I am trying to do soundscape analysis (LTSA, PSDs, TOLs) using PAMGuide in MATLAB. However, after loading about 50-100 files/455 files (depending on my frequency range), MATLAB crashes. Given that the files are very large (about 300MB), I suspect a memory issue. Does anyone have a similar issue and solution?

Thanks in advance!

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    $\begingroup$ Welcome @MelanieSmith. Could you give us a bit of info about how much memory your computer has? I have not had this issue with PAMguide. You can look at your memory usage using the Windows Task Manger > Performance tab and see how your memory is changing as the files load. $\endgroup$
    – selene
    Oct 17, 2022 at 16:31
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    $\begingroup$ Hi Selene, my computer has 16 GB of memory, which gave me an error for array size. I then changed my settings so MATLAB can use virtual memory. MATLAB memory usage increases as I load more files and crashes around 40-50 GB. As I load more and more files, the time it takes to analyze those files also increases. The first file is analyzed in about 20 seconds and the last file that is analyzed before it crashes takes about 400 seconds. All the files are the same length, size, etc. $\endgroup$ Oct 25, 2022 at 0:52

2 Answers 2


I know, the OP is a year old, but here is my answer:

I guess your parameter settings are suboptimal.

I just tried PAMGuide on a dataset I had on my disk

120 files, 30 s each, 192 kHz sampling

was running PAMguide (with Matlab) with default configuration

PSD, 1 s window, no time average, PlotType Both

processing lasted >900 s, plot never showed up and matlab effectively froze PC (16GB laptop). Had to power off and on again to continue.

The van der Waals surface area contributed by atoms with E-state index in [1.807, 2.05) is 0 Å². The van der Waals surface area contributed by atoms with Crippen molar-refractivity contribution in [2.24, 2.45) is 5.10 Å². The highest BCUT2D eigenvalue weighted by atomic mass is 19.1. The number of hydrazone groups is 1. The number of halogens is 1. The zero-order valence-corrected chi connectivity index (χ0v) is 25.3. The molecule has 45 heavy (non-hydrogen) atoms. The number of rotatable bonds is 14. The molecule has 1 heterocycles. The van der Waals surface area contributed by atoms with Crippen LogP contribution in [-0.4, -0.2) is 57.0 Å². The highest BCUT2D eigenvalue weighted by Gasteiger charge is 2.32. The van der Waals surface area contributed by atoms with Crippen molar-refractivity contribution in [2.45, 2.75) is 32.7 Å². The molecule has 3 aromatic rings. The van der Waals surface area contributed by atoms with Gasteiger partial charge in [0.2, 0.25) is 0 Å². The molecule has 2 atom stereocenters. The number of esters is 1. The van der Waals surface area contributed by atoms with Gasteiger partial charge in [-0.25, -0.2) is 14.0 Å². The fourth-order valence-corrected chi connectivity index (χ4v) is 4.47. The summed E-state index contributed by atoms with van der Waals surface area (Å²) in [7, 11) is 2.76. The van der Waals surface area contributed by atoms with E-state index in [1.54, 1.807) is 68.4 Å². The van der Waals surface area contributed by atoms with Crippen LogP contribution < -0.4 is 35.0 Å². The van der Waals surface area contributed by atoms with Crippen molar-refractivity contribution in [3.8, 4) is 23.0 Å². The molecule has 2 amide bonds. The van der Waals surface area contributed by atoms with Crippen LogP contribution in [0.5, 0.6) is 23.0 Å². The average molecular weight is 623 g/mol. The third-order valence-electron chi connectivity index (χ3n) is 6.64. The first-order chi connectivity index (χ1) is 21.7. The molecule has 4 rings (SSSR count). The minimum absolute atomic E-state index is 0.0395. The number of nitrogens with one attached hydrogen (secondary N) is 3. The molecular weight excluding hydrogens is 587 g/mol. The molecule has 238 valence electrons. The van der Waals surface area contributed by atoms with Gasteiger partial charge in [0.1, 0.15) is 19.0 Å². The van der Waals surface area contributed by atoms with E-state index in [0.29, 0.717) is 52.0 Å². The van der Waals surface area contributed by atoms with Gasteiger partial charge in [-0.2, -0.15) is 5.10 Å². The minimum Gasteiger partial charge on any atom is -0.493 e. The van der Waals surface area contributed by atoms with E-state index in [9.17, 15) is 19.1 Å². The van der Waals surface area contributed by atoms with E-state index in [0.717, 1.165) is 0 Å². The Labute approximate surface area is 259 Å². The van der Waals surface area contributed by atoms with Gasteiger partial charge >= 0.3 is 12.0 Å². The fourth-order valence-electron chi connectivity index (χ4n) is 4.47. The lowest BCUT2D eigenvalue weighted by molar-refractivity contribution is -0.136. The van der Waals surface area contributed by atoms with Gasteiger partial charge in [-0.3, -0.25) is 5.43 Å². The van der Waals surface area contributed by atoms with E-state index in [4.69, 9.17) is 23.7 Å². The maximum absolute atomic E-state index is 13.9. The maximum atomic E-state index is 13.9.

Changed parameter in PAMguide to

PSD, 1024 samples window, 10s time average, PlotType Both

and all worked fine

Analysis complete in 119.5887 s.
Plotting... done in 1.8633 s.
Computing noise level statistics... done in 0.048294 s.
Plotting... done in 1.0546 s. 

Suggest, to reduce processing window to a much lower level.

The 1 s window gives you 1Hz resolution and in my case 192000 frequency bins, but screens have typically only about 1000 pixels.

Same is with time averaging: if you have a day of data to visualize, then with 1 s average you would have 86400 samples, but screens are very likely less than 2000 pixels wide, so 10 to 30 s averaging brings your data to a reasonable size.

OK, your may have to play with the parameters, but start first with the smallest window and the longest time averaging. In my case in order to get PSD statistics I needed to reduce time averaging to 2.5 s, which needed nearly the same amount of time for analysis and plotting

Analysis complete in 122.0571 s.
Plotting... done in 0.58137 s.
Computing noise level statistics... done in 0.10046 s.
Plotting... done in 0.88013 s.
Writing concatenated output array...done in 0.72288 s.

When reducing the analysis window, make sure you always have averaging window specified, otherwise you will get far too many time samples and will blow-up your memory.

Comment to your crash: very likely was the page file (the file where virtual memory is off-loaded) was too small and exhausted, generating a crash.


I'm not used to PAM, but MATLAB has some functionalities to work with large data sets, like datastore and tall arrays. You can check available options on this support page. Also, since the whole process may take a while, it may be useful to spend a few more seconds when running setting up a parallel processing pool, which will speed up the process in the long run. A simple way and example is when using parfor (a parallel for).

However, it was mentioned in the comment that "The first file is analyzed in about 20 seconds and the last file that is analyzed before it crashes takes about 400 seconds". For what I understood, it doesn't seem you need to load all the files to analyse the data. So maybe in this case it's just about rearranging the programming logic to load a file, analyse it, save results, clear memory, repeat.

(This "answer" should be a simple comment, but I don't have the reputation needed yet. Just hope it helps.)


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